[Department of Philosophy, University of Saskatchewan, 100 Years]

Philosophy in the Community: 2012-2013 Schedule

Sep. 12 "What, if anything, is Human Nature?"

Professor Emer O’Hagan

Assumptions about human nature are prevalent and greatly influence the shape inquiry takes in numerous disciplines. Yet it is not entirely clear what we mean when we use the phrase “human nature”. In this talk I will consider several different views of what “human nature” could mean and possibly be, as well as objections to these views. I will frame my discussion of the concept by posing two questions: If we were to understand human nature, what good would it do us? If we failed to understand human nature, how might we be disadvantaged?

Oct. 10 "Is the Truth Just What it is Useful to Believe?"

Professor Eric Dayton

When William James writes that the truth is what it is useful to believe, it is easy to find reasons to disagree.  But is there a deeper, more subtle point that we are missing in so doing?  In this talk we will attempt to take seriously the radical character of James’s commitment to the importance of human needs, aspirations and passions in giving shape to a conception of truth.  We will examine his controversial examples from science, ethics and religion in order to understand his rejection of a transcendentally independent realm of truth.

Nov. 14

"No One Here Gets Out Alive: Death, Survival, and Personal Identity”

Professor Peter Alward
(Department of Philosophy, University of Lethbridge)

A common view is that the death of one's body need not be the end of one's existence, that in some sense one can survive the death of the body. In order to survive bodily death, however, one needs to stand in a relation of personal identity to a person existing some time after the death of one's body. And it is not entirely clear that any defensible account of personal identity is compatible with the survival of bodily death. As a result, it may turn out that survival is not even possible.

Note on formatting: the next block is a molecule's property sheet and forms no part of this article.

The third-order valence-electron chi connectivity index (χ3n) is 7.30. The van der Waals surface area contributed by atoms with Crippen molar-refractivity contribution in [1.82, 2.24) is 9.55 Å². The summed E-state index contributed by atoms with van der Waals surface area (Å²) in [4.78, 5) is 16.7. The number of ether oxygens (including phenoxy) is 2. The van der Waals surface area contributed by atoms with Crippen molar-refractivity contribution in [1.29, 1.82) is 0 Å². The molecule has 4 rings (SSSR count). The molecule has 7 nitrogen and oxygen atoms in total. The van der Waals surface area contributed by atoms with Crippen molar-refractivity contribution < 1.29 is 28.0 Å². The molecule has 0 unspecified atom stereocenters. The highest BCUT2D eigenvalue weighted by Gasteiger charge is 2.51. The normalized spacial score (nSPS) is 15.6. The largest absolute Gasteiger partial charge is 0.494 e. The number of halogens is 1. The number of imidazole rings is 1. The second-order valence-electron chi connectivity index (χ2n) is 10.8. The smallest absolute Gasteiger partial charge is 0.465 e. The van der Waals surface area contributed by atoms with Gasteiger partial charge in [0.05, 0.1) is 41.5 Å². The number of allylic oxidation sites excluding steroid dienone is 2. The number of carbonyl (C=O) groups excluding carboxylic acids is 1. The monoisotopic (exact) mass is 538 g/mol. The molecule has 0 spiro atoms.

Dec. 12

“Love and Games”

Professor Sarah Hoffman

Some have argued for the impossibility of romantic sexual love on the grounds that it is conceptually contradictory, or at least includes very deep tensions. In this talk I take up this question, explore how a narrative account of love may help us get around the problem and speculate about the ways pretense, role play and other game-related activities may be essential to romantic, sexual love.

Jan. 9 "Can Evil be Banal?"

Professor Ria Jenkins
(Department of Philosophy, St Thomas More College)

Feb. 13 "Occupying Philosophy in Neoliberal Canada"

Professor Len Findlay
(Department of English, University of Saskatchewan)

In this talk I will explore the philosophical underpinnings of the Occupy Movement with three goals in mind:

To see how this Movement stands up to philosophical scrutiny, bearing in mind that there are many forms of such scrutiny;

To explore how philosophy stands up to activist scrutiny, bearing in mind Marx’s celebrated stricture in his Theses on Feuerbach: “The philosophers have in their various ways merely interpreted the world; the point, however, is to change it”;

And to suggest how philosophy and social activism face a common enemy--that neoliberalism currently working so hard in Canada to discourage both the kind of independent reflection that philosophy demands and nourishes and that kind of critically engaged citizenship the Occupy Movement seeks to model and propagate.

Mar. 13 "Moral Theory and Judicial Independence"

Professor Brian Zamulinski

This talk will examine the connections between legal theory, the ethical limits to parliamentary power, and why it is good for a liberal democracy to enforce such limits.


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